Applying the 80-20 Rule to Computer Science Research

A key principle touted in the productivity world is the Pareto principle, which says that 80% of your results come from only 20% of the work that you do. What this means is that you can divide your work tasks into high value tasks that lead directly to results and low value tasks that don’t.  Productivity gurus love this principle because, if it’s true, you can boost your productivity seemingly overnight by substituting low value tasks for high value ones. There are some nuances, for example someone may still need to do a low value task even if you don’t do it yourself, but the general idea is to dump low value tasks as much as possible.

That being said, academic research is different from the business world, which tends to be the focus of most productivity books, blogs, podcasts, etc. We researchers rarely know in advance which of our hunches will lead to exciting breakthroughs and scientific discoveries. As a result, we sort of have to “try everything” to verify whether we can or cannot answer a particular research question with available methods. On top of this, we never know if the next coffee break, group meeting, paper discussion, or other interaction may lead to a new discovery. For these reasons, one may wonder whether the Pareto principle really applies to academic research and other forms of open-ended work. Is there really such a thing as high value and low value research tasks? For example, isn’t it always good to read lots of papers? Haven’t studies shown that group meetings are critical to producing innovative and impactful research [cite]? I argue in this blog post that yes we can apply the Pareto principle but doing so requires a shift in how we think about the practice of academic research.

What Makes for Successful Computer Science Research?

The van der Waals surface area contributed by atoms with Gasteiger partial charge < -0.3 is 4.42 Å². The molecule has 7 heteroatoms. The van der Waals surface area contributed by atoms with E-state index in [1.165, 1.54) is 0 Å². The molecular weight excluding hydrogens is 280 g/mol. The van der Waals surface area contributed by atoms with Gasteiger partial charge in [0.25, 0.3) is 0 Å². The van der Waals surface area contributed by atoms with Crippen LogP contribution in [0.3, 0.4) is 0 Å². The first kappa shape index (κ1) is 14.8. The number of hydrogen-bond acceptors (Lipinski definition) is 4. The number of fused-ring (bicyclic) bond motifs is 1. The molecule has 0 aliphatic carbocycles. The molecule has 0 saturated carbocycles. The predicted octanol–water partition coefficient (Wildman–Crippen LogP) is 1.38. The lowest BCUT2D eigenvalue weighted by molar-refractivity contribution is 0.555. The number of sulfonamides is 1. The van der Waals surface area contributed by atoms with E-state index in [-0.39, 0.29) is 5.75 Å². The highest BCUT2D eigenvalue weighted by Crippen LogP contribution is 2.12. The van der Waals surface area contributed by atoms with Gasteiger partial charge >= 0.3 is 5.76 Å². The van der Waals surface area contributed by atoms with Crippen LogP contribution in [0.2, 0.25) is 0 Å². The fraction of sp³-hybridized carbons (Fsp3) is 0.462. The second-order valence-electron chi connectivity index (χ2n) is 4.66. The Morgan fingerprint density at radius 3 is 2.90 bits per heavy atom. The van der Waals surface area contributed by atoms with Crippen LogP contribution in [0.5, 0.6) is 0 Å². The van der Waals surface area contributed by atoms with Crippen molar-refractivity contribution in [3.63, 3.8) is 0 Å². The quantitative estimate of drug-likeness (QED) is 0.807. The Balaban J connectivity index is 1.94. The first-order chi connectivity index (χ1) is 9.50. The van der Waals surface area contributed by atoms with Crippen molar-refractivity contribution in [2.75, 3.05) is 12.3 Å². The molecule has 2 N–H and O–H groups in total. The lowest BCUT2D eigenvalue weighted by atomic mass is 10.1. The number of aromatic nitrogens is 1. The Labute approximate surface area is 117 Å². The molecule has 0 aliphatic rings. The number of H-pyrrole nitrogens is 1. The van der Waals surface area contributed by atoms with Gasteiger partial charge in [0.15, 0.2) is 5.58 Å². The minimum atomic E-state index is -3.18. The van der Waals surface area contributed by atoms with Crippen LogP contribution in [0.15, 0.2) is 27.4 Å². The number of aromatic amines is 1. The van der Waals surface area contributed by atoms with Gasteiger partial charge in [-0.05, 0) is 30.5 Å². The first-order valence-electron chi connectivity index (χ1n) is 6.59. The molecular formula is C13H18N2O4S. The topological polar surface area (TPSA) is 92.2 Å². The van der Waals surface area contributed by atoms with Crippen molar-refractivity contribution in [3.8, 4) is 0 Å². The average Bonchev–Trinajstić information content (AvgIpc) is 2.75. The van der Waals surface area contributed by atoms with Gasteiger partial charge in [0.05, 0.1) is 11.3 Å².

As a researcher in computer science, I study how data analysts and data scientists make their own discoveries and innovations. In my experience, there are three key concepts that we need to distinguish between high and low value tasks in computer science research. The first key concept is that all academic research is a form of knowledge work, basically work that happens mostly in our heads rather than mostly in the physical world (compared to say, construction or house cleaning). Second, the key measure of success for innovative knowledge work is the dissemination of new ideas. For example, the initial successes of Facebook, Microsoft, and Apple were all based on bringing a single new idea to the tech market. The third key concept is that there seems to be a recipe of sorts for generating new ideas, and this recipe can be applied by anyone in virtually any discipline, including computer science as well as academic research.

Where does psychology and cognitive science fit in? Well, to generate new ideas, we need to exercise our creativity, and as it turns out, creativity is fundamental and universal across people. According to the academic literature, creativity is made of two parts: originality, or the ability to connect completely different ideas together to generate new ones, and relevance, or the ability to generate ideas that actually matter to other people [Runco 2012]. If our research tasks cover both of these components, then we know we are producing high value knowledge work.

To summarize what we’ve covered so far: computer science research is a form of knowledge work; successful knowledge work leads to the dissemination of new ideas; research tasks are valuable if they help us generate new ideas; to generate new ideas, we need to be creative; and creativity has two components, originality and relevance. Putting everything together, high value research tasks should help us generate new ideas that are both original and relevant. Now, how we can structure academic research to generate original and relevant ideas?

Generating Original Ideas